God tells Jacob to move to Bethel, which if we look back at Chapter 34, is where he was supposed to go in the first place! So although it didn't seem like a big deal at the time, if Jacob had just gone to Bethel from the beginning his whole family would have been saved a world of pain. Good reminders for me to go the distance even when it doesn't make sense. I like the way that Catholic Scripture Study sums up Jacob's mistake and then shows what he did to get right with God. It's still blowing my mind that these Old Testament stories have such good lessons for me right here and right now.
Some of us, given the chance to intervene at this point, might choose to punish Simeon and Levi. Justice must be served, after all. But God's ways are not our ways. They will be punished in good time, but Simeon and Levi are not the root of the trouble. To punish them would be a stopgap measure at best. In the same way, destroying sinful man with the flood was not the final solution to the Fall. God planned not to destroy but to save mankind by grace, however undeserved. Wiping out "the bad guys" would leave sin in control of men's hearts, and it was sin itself that had to be dealt with. In this case, God first zeroed in on Jacob's heart, and called him to get right with Himself.All quoted material is from Catholic Exchange's "Catholic Scripture Study." See the sidebar under "Bible Study: Genesis" for links to references used.
God told Jacob to return to Bethel, to settle there, and to build an altar to the God who has been so faithful to him. Doing that would do more than remove the family from the scene of the crime, where they could expect further trouble. It would put them where they should have been to begin with, and focus them back on God and on His plan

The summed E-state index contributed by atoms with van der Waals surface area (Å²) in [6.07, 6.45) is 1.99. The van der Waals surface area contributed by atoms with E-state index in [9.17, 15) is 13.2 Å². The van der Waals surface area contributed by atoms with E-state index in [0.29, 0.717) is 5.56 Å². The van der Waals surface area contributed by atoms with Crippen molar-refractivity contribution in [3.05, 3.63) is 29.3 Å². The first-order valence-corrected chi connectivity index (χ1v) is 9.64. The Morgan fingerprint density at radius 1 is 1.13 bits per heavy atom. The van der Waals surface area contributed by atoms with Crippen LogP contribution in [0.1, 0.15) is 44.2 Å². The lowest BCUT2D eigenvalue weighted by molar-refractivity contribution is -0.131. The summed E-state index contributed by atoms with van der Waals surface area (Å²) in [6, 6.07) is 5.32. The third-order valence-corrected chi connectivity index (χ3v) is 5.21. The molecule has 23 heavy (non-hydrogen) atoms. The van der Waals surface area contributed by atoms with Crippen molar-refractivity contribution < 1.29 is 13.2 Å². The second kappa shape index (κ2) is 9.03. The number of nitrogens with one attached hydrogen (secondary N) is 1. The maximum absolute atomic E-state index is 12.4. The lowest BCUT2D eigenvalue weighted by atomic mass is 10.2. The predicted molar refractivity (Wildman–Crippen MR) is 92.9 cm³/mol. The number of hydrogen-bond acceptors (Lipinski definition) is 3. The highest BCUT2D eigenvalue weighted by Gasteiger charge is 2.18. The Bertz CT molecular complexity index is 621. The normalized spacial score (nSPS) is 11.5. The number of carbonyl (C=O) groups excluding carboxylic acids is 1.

It might seem a small thing that Jacob built his altar and settled at Shechem instead of at Bethel. After all, Abraham received the promise of the land at Shechem (Gen. 12:6-7). Jacob did all the right things, just not at the right place. He followed the spirit of the law, we might say in his defense. But God has His reasons for asking particular things, and He requires obedience. Jacob did what God asked but he did it on his own terms. Not going as far as Bethel may be a small thing in and of itself, but it indicates a huge problem inside him: His way, not God's way, took first priority. By returning to Bethel, Jacob will not just obey the letter of God's law, he will humble himself to do things God's way. By settling there he will separate his family from Canaanite influence. And by building an altar and worshiping God he will have the chance to repent, to be purified, and to start again.
In Jacob's response we see that in spite of his mistakes, his heart desire is for God. He acted immediately to move his family to Bethel. In the process he did four important things:
- He had everyone get rid of their foreign gods. Before anything else, they had to get rid of anything that kept them from giving themselves totally to God. Jacob's family divided their allegiance between God and the household gods that were part of the culture they came from and settled in. The other gods had to go.
- Next Jacob had them purify themselves, and change their clothes. That external act was a sign of what they needed on the inside before they could be reconciled to God.
- Now they were ready to go to Bethel, the "house of God." This meant not just doing what had been left undone, it meant putting themselves physically in God's presence in a conscious way. Jacob took them to the place where God appeared to him and gave him the promises, and sought His face there.
- Finally, Jacob worshiped God at Bethel. When you worship, you acknowledge who God is and His greatness and your dependence on him. You accept His will. You throw yourself before Him. You pray when you worship, and as the Catechism says, "Prayer restores man to God's likeness (CCC #2572)." In prayer and in worship, Jacob got back on the road to following God and to becoming more like Him.